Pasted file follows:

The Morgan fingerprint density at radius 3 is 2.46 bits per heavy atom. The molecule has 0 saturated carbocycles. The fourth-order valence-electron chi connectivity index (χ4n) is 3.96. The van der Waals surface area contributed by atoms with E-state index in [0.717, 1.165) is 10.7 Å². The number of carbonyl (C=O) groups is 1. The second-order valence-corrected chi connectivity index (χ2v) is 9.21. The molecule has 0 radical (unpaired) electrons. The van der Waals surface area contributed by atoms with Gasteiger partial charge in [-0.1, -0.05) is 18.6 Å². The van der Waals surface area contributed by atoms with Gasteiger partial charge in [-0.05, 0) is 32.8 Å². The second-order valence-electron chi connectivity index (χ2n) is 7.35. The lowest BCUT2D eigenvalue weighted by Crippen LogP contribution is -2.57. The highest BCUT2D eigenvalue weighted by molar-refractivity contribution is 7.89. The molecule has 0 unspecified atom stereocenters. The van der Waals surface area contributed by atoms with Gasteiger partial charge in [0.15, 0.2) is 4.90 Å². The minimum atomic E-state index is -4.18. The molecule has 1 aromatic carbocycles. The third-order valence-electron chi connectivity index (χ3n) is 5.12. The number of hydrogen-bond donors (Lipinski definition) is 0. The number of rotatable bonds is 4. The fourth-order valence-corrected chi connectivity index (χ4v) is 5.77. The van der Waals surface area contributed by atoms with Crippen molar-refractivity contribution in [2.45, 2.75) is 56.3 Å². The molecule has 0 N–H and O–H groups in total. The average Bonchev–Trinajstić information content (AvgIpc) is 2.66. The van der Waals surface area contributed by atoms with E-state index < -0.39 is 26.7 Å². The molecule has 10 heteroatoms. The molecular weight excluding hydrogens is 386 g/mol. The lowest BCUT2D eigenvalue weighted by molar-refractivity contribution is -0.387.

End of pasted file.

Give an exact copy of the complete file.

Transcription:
The Morgan fingerprint density at radius 3 is 2.46 bits per heavy atom. The molecule has 0 saturated carbocycles. The fourth-order valence-electron chi connectivity index (χ4n) is 3.96. The van der Waals surface area contributed by atoms with E-state index in [0.717, 1.165) is 10.7 Å². The number of carbonyl (C=O) groups is 1. The second-order valence-corrected chi connectivity index (χ2v) is 9.21. The molecule has 0 radical (unpaired) electrons. The van der Waals surface area contributed by atoms with Gasteiger partial charge in [-0.1, -0.05) is 18.6 Å². The van der Waals surface area contributed by atoms with Gasteiger partial charge in [-0.05, 0) is 32.8 Å². The second-order valence-electron chi connectivity index (χ2n) is 7.35. The lowest BCUT2D eigenvalue weighted by Crippen LogP contribution is -2.57. The highest BCUT2D eigenvalue weighted by molar-refractivity contribution is 7.89. The molecule has 0 unspecified atom stereocenters. The van der Waals surface area contributed by atoms with Gasteiger partial charge in [0.15, 0.2) is 4.90 Å². The minimum atomic E-state index is -4.18. The molecule has 1 aromatic carbocycles. The third-order valence-electron chi connectivity index (χ3n) is 5.12. The number of hydrogen-bond donors (Lipinski definition) is 0. The number of rotatable bonds is 4. The fourth-order valence-corrected chi connectivity index (χ4v) is 5.77. The van der Waals surface area contributed by atoms with Crippen molar-refractivity contribution in [2.45, 2.75) is 56.3 Å². The molecule has 0 N–H and O–H groups in total. The average Bonchev–Trinajstić information content (AvgIpc) is 2.66. The van der Waals surface area contributed by atoms with E-state index < -0.39 is 26.7 Å². The molecule has 10 heteroatoms. The molecular weight excluding hydrogens is 386 g/mol. The lowest BCUT2D eigenvalue weighted by molar-refractivity contribution is -0.387.